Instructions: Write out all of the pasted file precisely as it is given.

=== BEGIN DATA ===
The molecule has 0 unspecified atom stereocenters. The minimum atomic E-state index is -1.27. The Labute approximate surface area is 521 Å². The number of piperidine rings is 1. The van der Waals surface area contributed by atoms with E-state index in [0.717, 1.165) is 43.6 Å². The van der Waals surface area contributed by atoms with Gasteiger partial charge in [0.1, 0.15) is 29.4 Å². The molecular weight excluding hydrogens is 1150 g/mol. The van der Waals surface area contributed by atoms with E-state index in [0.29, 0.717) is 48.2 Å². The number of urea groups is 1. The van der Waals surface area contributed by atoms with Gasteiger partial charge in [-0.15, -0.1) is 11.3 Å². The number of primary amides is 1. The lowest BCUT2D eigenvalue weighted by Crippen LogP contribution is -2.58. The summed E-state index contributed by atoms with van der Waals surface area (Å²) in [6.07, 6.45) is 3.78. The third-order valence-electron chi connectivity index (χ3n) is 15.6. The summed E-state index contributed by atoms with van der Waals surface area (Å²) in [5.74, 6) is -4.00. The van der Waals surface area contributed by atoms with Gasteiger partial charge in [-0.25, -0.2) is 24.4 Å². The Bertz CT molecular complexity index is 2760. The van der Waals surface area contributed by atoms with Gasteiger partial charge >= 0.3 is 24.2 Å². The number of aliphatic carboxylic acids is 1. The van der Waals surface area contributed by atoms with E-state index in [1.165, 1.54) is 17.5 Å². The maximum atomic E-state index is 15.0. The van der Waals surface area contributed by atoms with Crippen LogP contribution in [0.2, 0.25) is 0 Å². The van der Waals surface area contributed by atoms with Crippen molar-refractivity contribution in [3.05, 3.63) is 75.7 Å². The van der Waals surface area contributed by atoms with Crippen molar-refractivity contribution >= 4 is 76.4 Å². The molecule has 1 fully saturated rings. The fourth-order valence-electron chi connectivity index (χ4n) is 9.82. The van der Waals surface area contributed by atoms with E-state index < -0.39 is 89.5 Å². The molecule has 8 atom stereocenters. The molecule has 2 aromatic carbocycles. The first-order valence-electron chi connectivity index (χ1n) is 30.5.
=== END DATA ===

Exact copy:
The molecule has 0 unspecified atom stereocenters. The minimum atomic E-state index is -1.27. The Labute approximate surface area is 521 Å². The number of piperidine rings is 1. The van der Waals surface area contributed by atoms with E-state index in [0.717, 1.165) is 43.6 Å². The van der Waals surface area contributed by atoms with Gasteiger partial charge in [0.1, 0.15) is 29.4 Å². The molecular weight excluding hydrogens is 1150 g/mol. The van der Waals surface area contributed by atoms with E-state index in [0.29, 0.717) is 48.2 Å². The number of urea groups is 1. The van der Waals surface area contributed by atoms with Gasteiger partial charge in [-0.15, -0.1) is 11.3 Å². The number of primary amides is 1. The lowest BCUT2D eigenvalue weighted by Crippen LogP contribution is -2.58. The summed E-state index contributed by atoms with van der Waals surface area (Å²) in [6.07, 6.45) is 3.78. The third-order valence-electron chi connectivity index (χ3n) is 15.6. The summed E-state index contributed by atoms with van der Waals surface area (Å²) in [5.74, 6) is -4.00. The van der Waals surface area contributed by atoms with Gasteiger partial charge in [-0.25, -0.2) is 24.4 Å². The Bertz CT molecular complexity index is 2760. The van der Waals surface area contributed by atoms with Gasteiger partial charge >= 0.3 is 24.2 Å². The number of aliphatic carboxylic acids is 1. The van der Waals surface area contributed by atoms with E-state index in [1.165, 1.54) is 17.5 Å². The maximum atomic E-state index is 15.0. The van der Waals surface area contributed by atoms with Crippen LogP contribution in [0.2, 0.25) is 0 Å². The van der Waals surface area contributed by atoms with Crippen molar-refractivity contribution in [3.05, 3.63) is 75.7 Å². The van der Waals surface area contributed by atoms with Crippen molar-refractivity contribution >= 4 is 76.4 Å². The molecule has 1 fully saturated rings. The fourth-order valence-electron chi connectivity index (χ4n) is 9.82. The van der Waals surface area contributed by atoms with E-state index < -0.39 is 89.5 Å². The molecule has 8 atom stereocenters. The molecule has 2 aromatic carbocycles. The first-order valence-electron chi connectivity index (χ1n) is 30.5.